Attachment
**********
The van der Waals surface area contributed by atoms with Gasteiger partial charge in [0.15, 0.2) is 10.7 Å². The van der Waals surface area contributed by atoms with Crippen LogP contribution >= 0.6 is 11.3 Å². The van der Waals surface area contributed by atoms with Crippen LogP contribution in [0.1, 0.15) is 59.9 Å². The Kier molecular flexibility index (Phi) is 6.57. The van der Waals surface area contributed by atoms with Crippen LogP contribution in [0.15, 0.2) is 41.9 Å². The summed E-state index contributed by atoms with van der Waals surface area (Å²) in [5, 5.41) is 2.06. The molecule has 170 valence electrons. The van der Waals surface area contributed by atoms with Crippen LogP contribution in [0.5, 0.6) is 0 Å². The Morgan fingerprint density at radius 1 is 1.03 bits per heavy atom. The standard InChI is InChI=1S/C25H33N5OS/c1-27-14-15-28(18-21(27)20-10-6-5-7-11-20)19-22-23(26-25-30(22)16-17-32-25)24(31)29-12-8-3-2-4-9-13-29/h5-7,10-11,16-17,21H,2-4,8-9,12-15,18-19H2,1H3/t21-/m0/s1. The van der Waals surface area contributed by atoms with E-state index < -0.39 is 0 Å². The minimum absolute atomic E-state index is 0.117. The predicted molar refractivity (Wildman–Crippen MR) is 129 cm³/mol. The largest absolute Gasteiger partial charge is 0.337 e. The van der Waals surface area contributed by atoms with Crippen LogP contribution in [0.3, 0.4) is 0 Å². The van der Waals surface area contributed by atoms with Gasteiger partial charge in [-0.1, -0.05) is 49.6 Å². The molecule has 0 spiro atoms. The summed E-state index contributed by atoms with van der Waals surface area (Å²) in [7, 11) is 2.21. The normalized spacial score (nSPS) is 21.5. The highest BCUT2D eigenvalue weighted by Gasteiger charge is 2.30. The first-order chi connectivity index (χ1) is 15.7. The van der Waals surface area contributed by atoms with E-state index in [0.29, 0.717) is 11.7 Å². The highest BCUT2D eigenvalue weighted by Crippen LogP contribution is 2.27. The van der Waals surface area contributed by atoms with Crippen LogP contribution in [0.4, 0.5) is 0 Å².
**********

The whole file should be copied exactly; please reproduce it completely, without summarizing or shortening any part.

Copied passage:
The van der Waals surface area contributed by atoms with Gasteiger partial charge in [0.15, 0.2) is 10.7 Å². The van der Waals surface area contributed by atoms with Crippen LogP contribution >= 0.6 is 11.3 Å². The van der Waals surface area contributed by atoms with Crippen LogP contribution in [0.1, 0.15) is 59.9 Å². The Kier molecular flexibility index (Phi) is 6.57. The van der Waals surface area contributed by atoms with Crippen LogP contribution in [0.15, 0.2) is 41.9 Å². The summed E-state index contributed by atoms with van der Waals surface area (Å²) in [5, 5.41) is 2.06. The molecule has 170 valence electrons. The van der Waals surface area contributed by atoms with Crippen LogP contribution in [0.5, 0.6) is 0 Å². The Morgan fingerprint density at radius 1 is 1.03 bits per heavy atom. The standard InChI is InChI=1S/C25H33N5OS/c1-27-14-15-28(18-21(27)20-10-6-5-7-11-20)19-22-23(26-25-30(22)16-17-32-25)24(31)29-12-8-3-2-4-9-13-29/h5-7,10-11,16-17,21H,2-4,8-9,12-15,18-19H2,1H3/t21-/m0/s1. The van der Waals surface area contributed by atoms with E-state index < -0.39 is 0 Å². The minimum absolute atomic E-state index is 0.117. The predicted molar refractivity (Wildman–Crippen MR) is 129 cm³/mol. The largest absolute Gasteiger partial charge is 0.337 e. The van der Waals surface area contributed by atoms with Crippen LogP contribution in [0.3, 0.4) is 0 Å². The van der Waals surface area contributed by atoms with Gasteiger partial charge in [-0.1, -0.05) is 49.6 Å². The molecule has 0 spiro atoms. The summed E-state index contributed by atoms with van der Waals surface area (Å²) in [7, 11) is 2.21. The normalized spacial score (nSPS) is 21.5. The highest BCUT2D eigenvalue weighted by Gasteiger charge is 2.30. The first-order chi connectivity index (χ1) is 15.7. The van der Waals surface area contributed by atoms with E-state index in [0.29, 0.717) is 11.7 Å². The highest BCUT2D eigenvalue weighted by Crippen LogP contribution is 2.27. The van der Waals surface area contributed by atoms with Crippen LogP contribution in [0.4, 0.5) is 0 Å².